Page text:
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Bent Folded-End Dipole Head Array for Ultrahigh-Field MRI Turns "Dielectric Resonance" From an Enemy to a Friend

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Avdievich,  NI
Research Group MR Spectroscopy and Ultra-High Field Methodology, Max Planck Institute for Biological Cybernetics, Max Planck Society;
Max Planck Institute for Biological Cybernetics, Max Planck Society;

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Ruhm,  L
Research Group MR Spectroscopy and Ultra-High Field Methodology, Max Planck Institute for Biological Cybernetics, Max Planck Society;
Max Planck Institute for Biological Cybernetics, Max Planck Society;

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Bause,  J
Department High-Field Magnetic Resonance, Max Planck Institute for Biological Cybernetics, Max Planck Society;
Max Planck Institute for Biological Cybernetics, Max Planck Society;

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Scheffler,  K
Department High-Field Magnetic Resonance, Max Planck Institute for Biological Cybernetics, Max Planck Society;
Max Planck Institute for Biological Cybernetics, Max Planck Society;

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Henning,  A
Research Group MR Spectroscopy and Ultra-High Field Methodology, Max Planck Institute for Biological Cybernetics, Max Planck Society;
Max Planck Institute for Biological Cybernetics, Max Planck Society;

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Citation

Avdievich, N., Solomakha, G., Ruhm, L., Bause, J., Scheffler, K., & Henning, A. (2020). Bent Folded-End Dipole Head Array for Ultrahigh-Field MRI Turns "Dielectric Resonance" From an Enemy to a Friend. Magnetic Resonance in Medicine, Epub ahead. doi:10.1002/mrm.28336.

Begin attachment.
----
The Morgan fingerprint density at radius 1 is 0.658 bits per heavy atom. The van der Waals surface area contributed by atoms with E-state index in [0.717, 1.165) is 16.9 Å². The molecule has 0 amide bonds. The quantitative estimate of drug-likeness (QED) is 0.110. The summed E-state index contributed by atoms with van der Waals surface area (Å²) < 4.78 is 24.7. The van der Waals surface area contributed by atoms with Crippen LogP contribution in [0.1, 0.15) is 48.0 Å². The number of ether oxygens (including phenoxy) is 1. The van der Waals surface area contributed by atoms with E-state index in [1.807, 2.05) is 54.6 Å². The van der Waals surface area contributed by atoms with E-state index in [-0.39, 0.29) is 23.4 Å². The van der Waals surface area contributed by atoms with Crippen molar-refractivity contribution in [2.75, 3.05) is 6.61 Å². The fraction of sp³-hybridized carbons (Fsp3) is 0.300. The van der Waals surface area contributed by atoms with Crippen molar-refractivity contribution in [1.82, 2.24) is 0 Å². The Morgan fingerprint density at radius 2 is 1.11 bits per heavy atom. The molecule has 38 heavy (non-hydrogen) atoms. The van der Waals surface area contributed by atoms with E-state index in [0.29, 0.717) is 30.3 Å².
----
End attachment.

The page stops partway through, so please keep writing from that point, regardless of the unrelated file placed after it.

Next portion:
Cite as: http://hdl.handle.net/21.11116/0000-0006-A992-6
Abstract
Purpose: To provide transmit whole-brain coverage at 9.4 T using an array with only eight elements and improve the specific absorption rate (SAR) performance, a novel dipole array was developed, constructed, and tested. Methods: The array consists of eight optimized bent folded-end dipole antennas circumscribing a head. Due to the asymmetrical shape of the dipoles (bending and folding) and the presence of an RF shield near the folded portion, the array simultaneously excites two modes: a circular polarized mode of the array itself, and the TE mode ("dielectric resonance") of the human head. Mode mixing can be controlled by changing the length of the folded portion. Due to this mixing, the new dipole array improves longitudinal coverage as compared with unfolded dipoles. By optimizing the length of the folded portion, we can also minimize the peak local SAR (pSAR) value and decouple adjacent dipole elements. Results: The new array improves the SEE (< B+1 >/√pSAR) value by about 50%, as compared with the unfolded bent dipole array. It also provides better whole-brain coverage compared with common single-row eight-element dipole arrays, or even to a more complex double-row 16-element surface loop array. Conclusion: In general, we demonstrate that rather than compensating for the constructive interference effect using additional hardware, we can use the "dielectric resonance" to improve coverage, transmit field homogeneity, and SAR efficiency. Overall, this design approach not only improves the transmit performance in terms of the coverage and SAR, but substantially simplifies the common surface loop array design, making it more robust, and therefore safer.